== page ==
This New Dating App is a Response To Creeps on Tinder

Last year, Tinder co-founder Whitney Wolfe sued the company for sexual harassment after ultimately getting pushed out of the business. Following that experience, Wolfe started Bumble, which describes itself as a feminist dating app where women call the shots.

Bumble, a free app, is similar to Tinder in that male and female users swipe left for "no" and right for "yes." Both users receive a notification if there's a match, but the woman is the only one allowed to make the first move. While this could be considered unusual, it turns out that many men are interested. The app has more than 500,000 users and the average user spends more than an hour on Bumble per day. The male-female ratio is about 50/50.

What happens when women don't respond to or turn down men on Tinder and online dating platforms

Wolfe told Vanity Fair in a recent interview that part of the reason she launched the app was to combat bullying and harassment, which many women face when they ignore or reject male users on online dating platforms and Tinder. The wildly popular Instagram account Bye Felipe, which has more than 350K followers, has become a hit on social media for publishing screenshots of exchanges between hostile male users and women on online dating platforms. The Bye Felipe movement was born from the legendary "Bye Felicia" line in the film "Friday."


A photo posted by Bye Felipe ? (@byefelipe) on


A photo posted by Bye Felipe ? (@byefelipe) on


A photo posted by Bye Felipe ? (@byefelipe) on


A photo posted by Bye Felipe ? (@byefelipe) on

With Bumble, women are less likely to be subjected to such garbage, as they're the ones who first decide whether or not to message male users.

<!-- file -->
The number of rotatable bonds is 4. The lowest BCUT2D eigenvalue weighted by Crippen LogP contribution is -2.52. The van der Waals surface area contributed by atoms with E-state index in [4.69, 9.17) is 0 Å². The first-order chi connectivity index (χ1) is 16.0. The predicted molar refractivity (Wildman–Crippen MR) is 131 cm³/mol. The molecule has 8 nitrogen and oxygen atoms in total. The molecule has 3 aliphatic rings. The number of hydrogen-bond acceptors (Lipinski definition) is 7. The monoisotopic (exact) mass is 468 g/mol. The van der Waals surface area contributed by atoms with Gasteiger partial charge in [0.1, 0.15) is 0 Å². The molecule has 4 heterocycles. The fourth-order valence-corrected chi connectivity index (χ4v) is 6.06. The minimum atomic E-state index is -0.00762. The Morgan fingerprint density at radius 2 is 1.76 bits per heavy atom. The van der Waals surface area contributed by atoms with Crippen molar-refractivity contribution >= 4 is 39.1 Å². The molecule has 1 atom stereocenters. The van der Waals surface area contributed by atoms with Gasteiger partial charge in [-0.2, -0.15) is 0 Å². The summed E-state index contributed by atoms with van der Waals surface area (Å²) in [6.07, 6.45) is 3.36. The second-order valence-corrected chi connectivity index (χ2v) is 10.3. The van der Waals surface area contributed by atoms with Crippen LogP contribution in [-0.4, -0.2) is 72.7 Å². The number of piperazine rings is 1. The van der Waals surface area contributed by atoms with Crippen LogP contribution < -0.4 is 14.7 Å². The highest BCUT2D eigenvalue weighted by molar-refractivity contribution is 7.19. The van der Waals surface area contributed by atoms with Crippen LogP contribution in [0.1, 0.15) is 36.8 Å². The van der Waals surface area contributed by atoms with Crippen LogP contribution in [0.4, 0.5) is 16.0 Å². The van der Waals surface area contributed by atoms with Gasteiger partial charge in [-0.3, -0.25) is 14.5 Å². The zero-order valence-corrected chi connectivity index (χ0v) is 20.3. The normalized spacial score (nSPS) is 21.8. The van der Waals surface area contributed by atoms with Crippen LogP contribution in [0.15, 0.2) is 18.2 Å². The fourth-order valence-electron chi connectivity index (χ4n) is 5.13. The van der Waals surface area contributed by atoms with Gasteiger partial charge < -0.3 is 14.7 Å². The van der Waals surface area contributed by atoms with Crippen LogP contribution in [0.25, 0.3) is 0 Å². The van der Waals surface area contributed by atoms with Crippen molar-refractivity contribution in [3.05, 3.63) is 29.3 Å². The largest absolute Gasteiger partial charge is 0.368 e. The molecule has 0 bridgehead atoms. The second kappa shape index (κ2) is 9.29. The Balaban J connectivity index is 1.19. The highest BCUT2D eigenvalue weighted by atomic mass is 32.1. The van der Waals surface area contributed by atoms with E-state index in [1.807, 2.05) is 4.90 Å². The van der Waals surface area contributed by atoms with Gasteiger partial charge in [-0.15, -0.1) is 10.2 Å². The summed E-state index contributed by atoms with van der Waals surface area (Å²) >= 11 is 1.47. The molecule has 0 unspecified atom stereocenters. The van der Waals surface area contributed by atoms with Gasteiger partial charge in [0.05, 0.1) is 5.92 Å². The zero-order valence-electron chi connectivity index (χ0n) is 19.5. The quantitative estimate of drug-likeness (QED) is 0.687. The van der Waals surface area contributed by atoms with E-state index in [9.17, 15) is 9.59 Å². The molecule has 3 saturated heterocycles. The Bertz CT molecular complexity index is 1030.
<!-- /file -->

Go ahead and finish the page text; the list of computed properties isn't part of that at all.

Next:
"I am a huge advocate for anti-bullying in our youth," Wolfe told the publication. "What I have seen with the rise of social media is that children are not facing bullying on a playground, they are facing it on their cell phones. Young girls are facing tremendous pressure on apps like Instagram, Twitter, and all sorts of social platforms... We are 100 percent feminist. We could not be more for encouraging equality."

How Bumble empowers women and also helps men

Wolfe added that she thinks her app is feminist because it empowers women to pursue the men they think might be worthwhile.

"[T]he unwritten rule puts the woman a peg under the man—the man feels the pressure to go first in a conversation, and the woman feels pressure to sit on her hands," she said. "If we can take some of the pressure off the man and put some of that encouragement in the woman’s lap, I think we are taking a step in the right direction, especially in terms of really being true to feminism. I think we are the first feminist, or first attempt at a feminist dating app... For the first time in the tech space, the woman has been encouraged to be on an even playing field."

She added that men also seem to get an ego boost when a woman reaches out on Bumble.

"[B]y having the lady make the first move, [the man] doesn’t feel rejection or aggression—he feels flattered," she said. "That one little shift, that one little change, makes all the difference. It guides the conversation in a very different way, and that sets the tone for that conversation, that relationship, that friendship, whatever that is, to be a confident one."

Tinder's recent meltdown

The interview with Wolfe was published around the same time Vanity Fair ran a scathing article titled "Tinder and the Dawn of the 'Dating Apocalypse,'" which paints the app in a negative light. The piece depicts the experiences of several Tinder users in Manhattan and college and sends the message that the app makes it more difficult to find a meaningful relationship, as many view it as a hookup service. The article also suggests the app can bring out the worst in people.

The story received massive attention on social media and even provoked Tinder to unleash a tweet rampage (more than 30 tweets) against the writer for what the company perceived as biased reporting. Tinder claims that the writer did not reach out to them for comment and lectured her on how she could have reported the story differently, among other things: